With so many holiday-themed horror movies, you’d think Easter would be fairly well covered, but it’s not. Compared to the wealth of pictures set on Christmas and Halloween, Easter gives us very few offerings. Most of them have come out in recent years and are more genre parodies than anything else, like Easter Bunny, Kill, Kill. Even St. Patrick’s Day gets the entire Leprechaun franchise and Valentine’s Day gets two My Bloody Valentine installments, plus 1999’s Valentine. But I don’t mind that so much. In my mind, we’ve got one true, earnest Easter horror film. And it’s the only one we’ll ever need.
The feature in question is Critters 2: The Main Course. The film is firmly and comfortably set around the Easter holiday. We pick up with the leftover Crite eggs from the ending of the first film and use them to spawn a plot where they are sold as Easter Eggs to local children. While this isn’t a huge sticking point for the plot as a whole, it leads to some solid laughs and a great egg hunt sequence. Critters 2 gives us the violent death of the Easter Bunny, taking time to establish that it’s a sheriff who could not give less of a crap about dressing up to impress the kids, and who gets his man parts eaten off by several intrusive little monsters. It’s fun. It’s hilarious. It’s raucous. There’s no way to discuss Easter horror without talking about Critters 2.
What really counts is that on top of simply being a good Easter flick, Critters 2 is actually good. In general, it’s a wonderful and completely underrated sequel. The directorial debut of Mick Garris—who would go on to be the go-to Stephen King guy, helming Sleepwalkers, The Shining, Riding the Bullet and the Emmy nominated The Stand—it’s a sequel that expands on everything that made the first movie great while telling a new story with a new look and tone at the same time. It’s the sort of picture that every great sequel should strive to be. It’s funnier than the first with more fleshed-out characters.
We actually care when certain characters die in this film, which is really not true of any other entry in the Critters franchise. Everyone who returns from the original is given more to do, has a complete character arc that makes sense, and some of their journeys are surprisingly deep. For example, on top of just being a fun, campy sequel, Critters 2 is a surprisingly strong transgender narrative. I’m not even kidding. In the original we were introduced to two shapeshifting alien bounty hunters, given the respective names Ug and Lee. Part of the gimmick of the first movie is that Ug finds a face right away while Lee constantly changes, never being able to settle on anything.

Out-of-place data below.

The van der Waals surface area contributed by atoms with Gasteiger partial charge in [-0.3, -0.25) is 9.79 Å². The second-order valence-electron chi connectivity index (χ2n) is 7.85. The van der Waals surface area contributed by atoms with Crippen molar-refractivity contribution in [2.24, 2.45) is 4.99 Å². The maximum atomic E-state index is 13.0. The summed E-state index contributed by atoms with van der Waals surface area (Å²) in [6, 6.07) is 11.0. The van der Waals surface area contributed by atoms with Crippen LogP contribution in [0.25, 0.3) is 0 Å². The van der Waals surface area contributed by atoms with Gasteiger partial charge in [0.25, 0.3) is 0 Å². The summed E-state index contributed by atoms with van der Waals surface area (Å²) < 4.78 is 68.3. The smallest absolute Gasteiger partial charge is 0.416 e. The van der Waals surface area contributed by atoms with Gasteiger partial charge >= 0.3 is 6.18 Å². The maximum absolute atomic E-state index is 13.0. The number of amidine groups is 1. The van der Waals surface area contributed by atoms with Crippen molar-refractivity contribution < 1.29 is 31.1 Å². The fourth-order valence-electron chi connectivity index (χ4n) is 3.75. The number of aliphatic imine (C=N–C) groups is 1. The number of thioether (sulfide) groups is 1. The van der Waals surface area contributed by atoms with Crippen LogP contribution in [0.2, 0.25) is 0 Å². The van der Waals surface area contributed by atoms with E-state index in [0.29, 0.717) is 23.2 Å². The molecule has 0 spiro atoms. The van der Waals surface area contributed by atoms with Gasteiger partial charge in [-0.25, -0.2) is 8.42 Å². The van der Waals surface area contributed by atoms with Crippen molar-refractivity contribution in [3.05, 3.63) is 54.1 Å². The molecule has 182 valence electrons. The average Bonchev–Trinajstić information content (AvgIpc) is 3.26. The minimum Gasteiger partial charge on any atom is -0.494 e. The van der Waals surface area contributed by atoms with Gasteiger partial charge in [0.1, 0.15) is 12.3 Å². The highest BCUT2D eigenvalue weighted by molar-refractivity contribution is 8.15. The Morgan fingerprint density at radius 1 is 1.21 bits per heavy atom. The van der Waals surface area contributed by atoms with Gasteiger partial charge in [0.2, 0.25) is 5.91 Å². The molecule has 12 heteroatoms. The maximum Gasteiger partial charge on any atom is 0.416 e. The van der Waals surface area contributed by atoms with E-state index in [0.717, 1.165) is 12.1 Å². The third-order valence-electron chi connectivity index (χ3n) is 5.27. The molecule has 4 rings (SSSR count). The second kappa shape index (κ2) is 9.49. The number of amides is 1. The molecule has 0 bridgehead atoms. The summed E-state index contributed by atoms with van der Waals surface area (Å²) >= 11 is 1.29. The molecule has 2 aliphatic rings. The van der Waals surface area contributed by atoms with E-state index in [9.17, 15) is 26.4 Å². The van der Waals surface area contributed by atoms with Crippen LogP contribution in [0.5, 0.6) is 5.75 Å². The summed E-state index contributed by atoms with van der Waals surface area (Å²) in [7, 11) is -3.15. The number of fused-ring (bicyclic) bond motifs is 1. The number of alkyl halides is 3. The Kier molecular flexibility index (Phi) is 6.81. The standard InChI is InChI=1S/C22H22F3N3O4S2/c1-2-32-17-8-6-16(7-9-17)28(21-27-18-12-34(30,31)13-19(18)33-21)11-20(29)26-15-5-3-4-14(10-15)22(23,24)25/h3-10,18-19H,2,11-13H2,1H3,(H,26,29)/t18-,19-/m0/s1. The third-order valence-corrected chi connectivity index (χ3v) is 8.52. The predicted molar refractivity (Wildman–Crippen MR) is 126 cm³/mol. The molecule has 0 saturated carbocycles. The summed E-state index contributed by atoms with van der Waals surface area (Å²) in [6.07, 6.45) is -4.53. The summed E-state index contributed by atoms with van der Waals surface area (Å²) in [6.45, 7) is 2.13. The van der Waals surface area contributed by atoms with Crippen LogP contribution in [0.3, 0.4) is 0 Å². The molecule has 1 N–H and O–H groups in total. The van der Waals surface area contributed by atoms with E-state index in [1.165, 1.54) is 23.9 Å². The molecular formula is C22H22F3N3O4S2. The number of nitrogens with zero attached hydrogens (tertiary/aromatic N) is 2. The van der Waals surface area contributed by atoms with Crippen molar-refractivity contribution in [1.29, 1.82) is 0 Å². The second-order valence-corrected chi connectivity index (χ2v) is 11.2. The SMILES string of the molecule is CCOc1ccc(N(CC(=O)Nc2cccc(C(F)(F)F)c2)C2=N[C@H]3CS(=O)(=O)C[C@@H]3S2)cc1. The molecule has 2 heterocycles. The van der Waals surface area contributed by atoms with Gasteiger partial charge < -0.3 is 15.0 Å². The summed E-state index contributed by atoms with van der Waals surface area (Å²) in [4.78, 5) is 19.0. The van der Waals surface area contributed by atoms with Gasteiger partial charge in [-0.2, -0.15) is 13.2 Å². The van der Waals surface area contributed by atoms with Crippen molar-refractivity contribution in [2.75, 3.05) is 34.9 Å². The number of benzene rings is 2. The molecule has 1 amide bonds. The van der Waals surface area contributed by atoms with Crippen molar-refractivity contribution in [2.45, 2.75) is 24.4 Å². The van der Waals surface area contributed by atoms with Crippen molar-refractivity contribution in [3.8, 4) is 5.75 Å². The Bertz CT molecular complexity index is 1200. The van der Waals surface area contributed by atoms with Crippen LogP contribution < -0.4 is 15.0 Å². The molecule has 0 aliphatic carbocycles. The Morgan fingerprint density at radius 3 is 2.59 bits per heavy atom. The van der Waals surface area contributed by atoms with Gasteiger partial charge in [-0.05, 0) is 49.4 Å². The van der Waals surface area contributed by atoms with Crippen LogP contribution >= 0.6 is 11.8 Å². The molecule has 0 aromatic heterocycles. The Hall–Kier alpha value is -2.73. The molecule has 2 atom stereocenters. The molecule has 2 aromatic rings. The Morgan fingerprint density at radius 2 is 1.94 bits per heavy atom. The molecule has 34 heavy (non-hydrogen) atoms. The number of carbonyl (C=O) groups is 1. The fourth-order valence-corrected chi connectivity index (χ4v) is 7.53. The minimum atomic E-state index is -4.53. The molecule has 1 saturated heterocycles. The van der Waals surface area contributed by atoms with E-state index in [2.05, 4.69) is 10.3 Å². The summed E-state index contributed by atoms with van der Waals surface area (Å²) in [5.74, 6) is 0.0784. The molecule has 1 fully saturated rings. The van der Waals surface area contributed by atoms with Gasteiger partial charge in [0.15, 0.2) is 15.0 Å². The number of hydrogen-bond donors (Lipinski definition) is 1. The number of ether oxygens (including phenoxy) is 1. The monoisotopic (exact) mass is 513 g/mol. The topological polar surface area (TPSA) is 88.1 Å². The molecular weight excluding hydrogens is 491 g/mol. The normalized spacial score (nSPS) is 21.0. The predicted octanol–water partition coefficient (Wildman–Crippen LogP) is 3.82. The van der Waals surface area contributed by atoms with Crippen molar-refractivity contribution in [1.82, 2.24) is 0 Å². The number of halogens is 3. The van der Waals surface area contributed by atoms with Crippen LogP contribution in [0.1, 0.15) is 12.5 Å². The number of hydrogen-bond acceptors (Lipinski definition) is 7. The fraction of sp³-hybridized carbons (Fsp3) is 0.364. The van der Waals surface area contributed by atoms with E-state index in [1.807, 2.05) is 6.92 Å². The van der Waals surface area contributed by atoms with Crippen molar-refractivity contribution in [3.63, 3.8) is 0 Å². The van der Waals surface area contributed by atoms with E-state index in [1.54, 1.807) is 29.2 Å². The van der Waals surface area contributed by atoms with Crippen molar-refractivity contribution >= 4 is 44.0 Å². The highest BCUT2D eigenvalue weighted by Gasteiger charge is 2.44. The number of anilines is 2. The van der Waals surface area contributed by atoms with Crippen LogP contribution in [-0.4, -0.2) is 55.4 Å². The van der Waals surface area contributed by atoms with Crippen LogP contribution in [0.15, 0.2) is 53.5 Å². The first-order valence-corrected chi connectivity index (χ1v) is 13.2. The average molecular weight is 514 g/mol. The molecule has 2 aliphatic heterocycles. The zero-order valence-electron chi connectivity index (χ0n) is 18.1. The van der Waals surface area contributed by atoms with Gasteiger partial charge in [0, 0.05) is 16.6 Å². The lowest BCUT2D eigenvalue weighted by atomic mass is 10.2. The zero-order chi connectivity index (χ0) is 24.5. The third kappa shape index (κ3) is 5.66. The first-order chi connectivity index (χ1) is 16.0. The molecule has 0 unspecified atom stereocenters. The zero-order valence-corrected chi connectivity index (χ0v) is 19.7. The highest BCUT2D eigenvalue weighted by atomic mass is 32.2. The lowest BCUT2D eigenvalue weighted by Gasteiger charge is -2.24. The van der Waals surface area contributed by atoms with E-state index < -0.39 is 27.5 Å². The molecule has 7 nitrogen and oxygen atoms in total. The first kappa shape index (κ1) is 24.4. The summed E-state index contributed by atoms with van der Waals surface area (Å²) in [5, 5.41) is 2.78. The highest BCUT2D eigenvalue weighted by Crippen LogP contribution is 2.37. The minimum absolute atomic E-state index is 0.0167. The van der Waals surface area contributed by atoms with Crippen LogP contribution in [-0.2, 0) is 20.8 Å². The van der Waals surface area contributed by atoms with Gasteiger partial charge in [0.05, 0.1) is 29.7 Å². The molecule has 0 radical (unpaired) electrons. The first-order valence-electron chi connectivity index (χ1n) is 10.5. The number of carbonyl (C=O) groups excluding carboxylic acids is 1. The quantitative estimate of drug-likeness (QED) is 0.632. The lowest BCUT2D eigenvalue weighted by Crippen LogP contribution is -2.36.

Garris retools that in a smart way for the sequel, as Lee continues to change forms until finding the body of a Playboy model, admiring their body when they make the transformation and—in the TV edit—actually saying the words “body fit” when they make that transition. It’s a subplot with clear themes that doesn’t distract from the overall piece, it only adds to it. The message is clear, too, when Charlie asks Ug why Lee hasn’t found a body of their own and Ug replies “Hasn’t found right self. Can’t live in wrong self.”
Critters 2 also tops the first in terms of visual effects. The FX are better than the first. The unique designs from the original have been slightly retooled. Ug and Lee look a little different in their faceless forms, the critters have less pronounced mullets and look scarier as a whole. The monsters also get to do a lot more, whereas the original was sort of limited in that way.
Critters 2: The Main Course is one of the best B-Movie sequels out there. On top of that, it makes for perfect Easter viewing. All of the classic holiday tropes are there, from the eggs to the bunny, but given the macabre treatment, we expect from every holiday-themed horror. In terms of an indie horror sequel, it’s really solid, and the only thing it lacks is “Power of the Night” on its soundtrack. Instead, we get the Hungry Heifer jingle. If you’re looking for something horror related to watch this Easter, this is not only the obvious choice, but the best one.